“The calendar is never your friend,” Susan Schwab, the trade negotiator for president George W. Bush, said earlier in the week. “When you have 12 countries, somebody’s always going to have an election.”
One of the week’s toughest issues was how much to cut dairy tariffs in Canada. Canada, which is the United States’ largest trading partner, is holding elections in October, and Prime Minister Stephen Harper is reluctant to rouse the ire of dairy farmers who benefit from tariffs of up to 296 per cent.
U.S.-Canada ties have already been strained over the Obama administration’s failure to approve the Keystone XL pipeline, which would carry oilsands oil from northern Alberta to refineries on the Texas gulf coast.
Canada did offer to reduce the tariffs, but other countries felt the offer wasn’t adequate. New Zealand, in particular, is eager to gain access to the Canadian dairy market and was not satisfied with the proposal.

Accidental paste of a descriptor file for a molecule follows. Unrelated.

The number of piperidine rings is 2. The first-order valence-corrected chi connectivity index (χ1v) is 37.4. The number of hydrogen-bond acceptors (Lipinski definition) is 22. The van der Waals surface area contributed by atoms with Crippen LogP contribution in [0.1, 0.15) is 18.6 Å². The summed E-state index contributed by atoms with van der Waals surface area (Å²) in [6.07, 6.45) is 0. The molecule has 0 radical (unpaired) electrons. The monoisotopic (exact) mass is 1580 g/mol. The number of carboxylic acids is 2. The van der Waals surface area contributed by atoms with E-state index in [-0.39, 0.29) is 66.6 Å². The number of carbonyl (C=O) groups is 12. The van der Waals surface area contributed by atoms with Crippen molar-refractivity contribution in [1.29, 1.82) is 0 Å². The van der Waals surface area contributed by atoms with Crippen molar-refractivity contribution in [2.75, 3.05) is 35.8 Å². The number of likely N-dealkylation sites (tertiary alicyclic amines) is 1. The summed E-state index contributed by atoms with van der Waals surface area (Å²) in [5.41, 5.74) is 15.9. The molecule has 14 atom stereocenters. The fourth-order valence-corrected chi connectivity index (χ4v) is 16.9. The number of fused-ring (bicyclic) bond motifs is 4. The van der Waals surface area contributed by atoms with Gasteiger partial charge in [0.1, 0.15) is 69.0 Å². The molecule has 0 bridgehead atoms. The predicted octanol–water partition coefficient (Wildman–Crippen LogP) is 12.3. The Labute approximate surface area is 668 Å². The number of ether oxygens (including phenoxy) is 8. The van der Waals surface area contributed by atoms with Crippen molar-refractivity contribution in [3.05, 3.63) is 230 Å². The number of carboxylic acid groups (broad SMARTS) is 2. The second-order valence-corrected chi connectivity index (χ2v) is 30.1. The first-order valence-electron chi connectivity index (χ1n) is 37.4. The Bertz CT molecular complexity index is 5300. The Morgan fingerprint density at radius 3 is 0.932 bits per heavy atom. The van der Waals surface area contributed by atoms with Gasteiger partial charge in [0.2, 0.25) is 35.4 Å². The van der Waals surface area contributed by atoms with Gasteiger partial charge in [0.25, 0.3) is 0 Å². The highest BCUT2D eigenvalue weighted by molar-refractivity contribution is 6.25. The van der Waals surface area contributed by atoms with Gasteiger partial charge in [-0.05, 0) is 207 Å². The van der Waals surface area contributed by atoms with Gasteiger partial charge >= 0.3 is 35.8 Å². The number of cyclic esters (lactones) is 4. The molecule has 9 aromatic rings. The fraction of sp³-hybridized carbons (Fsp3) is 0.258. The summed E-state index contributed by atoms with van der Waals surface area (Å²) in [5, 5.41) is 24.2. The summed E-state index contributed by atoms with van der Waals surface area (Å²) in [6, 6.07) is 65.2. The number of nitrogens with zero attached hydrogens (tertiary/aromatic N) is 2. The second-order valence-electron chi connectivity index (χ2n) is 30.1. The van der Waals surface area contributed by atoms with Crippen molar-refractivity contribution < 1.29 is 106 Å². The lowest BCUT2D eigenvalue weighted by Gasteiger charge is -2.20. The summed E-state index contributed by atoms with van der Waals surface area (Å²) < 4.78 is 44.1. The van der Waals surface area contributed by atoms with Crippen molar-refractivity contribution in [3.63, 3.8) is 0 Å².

In other areas, Japan appeared probable to gradually reduce tariffs on pork and beef but was more reluctant to give access to foreign rice growers.
The United States sought to write in a clause that would help establish safeguards so that frivolous lawsuits could not be brought under the investor-state dispute settlement process that was widely criticized by liberal Democrats. The critics said it allows companies to use international arbitration to undercut national regulations.
Japan was also seeking more concessions on what is known as “rules of origin” that determine what national source of auto parts that are made with components from different countries. Japanese automakers want to use components made in non-TPP countries such as Thailand.
The country most notably absent from the talks has been China, the second-largest trading partner with the United States and the biggest trading partner with most of the Asian countries that are part of the accord. Obama has pointedly said that he favours the TPP because he does not want China to be setting lower standards.